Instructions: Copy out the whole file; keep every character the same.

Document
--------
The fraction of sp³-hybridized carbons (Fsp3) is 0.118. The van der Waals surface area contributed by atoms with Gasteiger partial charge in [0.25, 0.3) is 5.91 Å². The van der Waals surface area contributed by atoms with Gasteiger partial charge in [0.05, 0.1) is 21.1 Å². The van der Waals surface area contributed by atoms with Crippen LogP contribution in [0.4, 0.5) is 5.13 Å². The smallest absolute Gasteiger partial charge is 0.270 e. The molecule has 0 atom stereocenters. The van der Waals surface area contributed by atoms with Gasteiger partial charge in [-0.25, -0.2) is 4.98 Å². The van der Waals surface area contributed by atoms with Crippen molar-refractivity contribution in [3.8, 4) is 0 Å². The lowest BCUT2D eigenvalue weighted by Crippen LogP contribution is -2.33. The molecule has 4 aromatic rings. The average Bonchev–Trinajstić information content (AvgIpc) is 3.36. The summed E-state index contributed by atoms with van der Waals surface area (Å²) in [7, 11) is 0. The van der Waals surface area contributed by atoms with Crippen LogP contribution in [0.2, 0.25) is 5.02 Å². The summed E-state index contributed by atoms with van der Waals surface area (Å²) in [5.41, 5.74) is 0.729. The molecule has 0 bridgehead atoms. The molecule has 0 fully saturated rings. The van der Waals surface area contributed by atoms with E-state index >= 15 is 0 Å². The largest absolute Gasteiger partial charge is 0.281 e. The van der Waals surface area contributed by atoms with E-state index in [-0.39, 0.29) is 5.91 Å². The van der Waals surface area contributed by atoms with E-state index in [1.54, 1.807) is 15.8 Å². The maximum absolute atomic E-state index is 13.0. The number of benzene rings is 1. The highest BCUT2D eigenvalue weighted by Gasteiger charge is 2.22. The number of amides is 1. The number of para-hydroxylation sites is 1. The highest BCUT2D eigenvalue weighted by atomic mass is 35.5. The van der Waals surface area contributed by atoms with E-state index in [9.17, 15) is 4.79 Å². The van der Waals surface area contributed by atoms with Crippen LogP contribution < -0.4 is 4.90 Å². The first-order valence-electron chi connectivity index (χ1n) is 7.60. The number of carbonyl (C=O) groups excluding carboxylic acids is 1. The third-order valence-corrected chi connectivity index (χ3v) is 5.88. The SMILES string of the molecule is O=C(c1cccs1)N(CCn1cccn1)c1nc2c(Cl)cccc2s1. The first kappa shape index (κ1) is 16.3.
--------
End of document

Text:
The fraction of sp³-hybridized carbons (Fsp3) is 0.118. The van der Waals surface area contributed by atoms with Gasteiger partial charge in [0.25, 0.3) is 5.91 Å². The van der Waals surface area contributed by atoms with Gasteiger partial charge in [0.05, 0.1) is 21.1 Å². The van der Waals surface area contributed by atoms with Crippen LogP contribution in [0.4, 0.5) is 5.13 Å². The smallest absolute Gasteiger partial charge is 0.270 e. The molecule has 0 atom stereocenters. The van der Waals surface area contributed by atoms with Gasteiger partial charge in [-0.25, -0.2) is 4.98 Å². The van der Waals surface area contributed by atoms with Crippen molar-refractivity contribution in [3.8, 4) is 0 Å². The lowest BCUT2D eigenvalue weighted by Crippen LogP contribution is -2.33. The molecule has 4 aromatic rings. The average Bonchev–Trinajstić information content (AvgIpc) is 3.36. The summed E-state index contributed by atoms with van der Waals surface area (Å²) in [7, 11) is 0. The van der Waals surface area contributed by atoms with Crippen LogP contribution in [0.2, 0.25) is 5.02 Å². The summed E-state index contributed by atoms with van der Waals surface area (Å²) in [5.41, 5.74) is 0.729. The molecule has 0 bridgehead atoms. The molecule has 0 fully saturated rings. The van der Waals surface area contributed by atoms with E-state index >= 15 is 0 Å². The largest absolute Gasteiger partial charge is 0.281 e. The van der Waals surface area contributed by atoms with E-state index in [-0.39, 0.29) is 5.91 Å². The van der Waals surface area contributed by atoms with E-state index in [1.54, 1.807) is 15.8 Å². The maximum absolute atomic E-state index is 13.0. The number of benzene rings is 1. The highest BCUT2D eigenvalue weighted by Gasteiger charge is 2.22. The number of amides is 1. The number of para-hydroxylation sites is 1. The highest BCUT2D eigenvalue weighted by atomic mass is 35.5. The van der Waals surface area contributed by atoms with E-state index in [9.17, 15) is 4.79 Å². The van der Waals surface area contributed by atoms with Crippen LogP contribution < -0.4 is 4.90 Å². The first-order valence-electron chi connectivity index (χ1n) is 7.60. The number of carbonyl (C=O) groups excluding carboxylic acids is 1. The third-order valence-corrected chi connectivity index (χ3v) is 5.88. The SMILES string of the molecule is O=C(c1cccs1)N(CCn1cccn1)c1nc2c(Cl)cccc2s1. The first kappa shape index (κ1) is 16.3.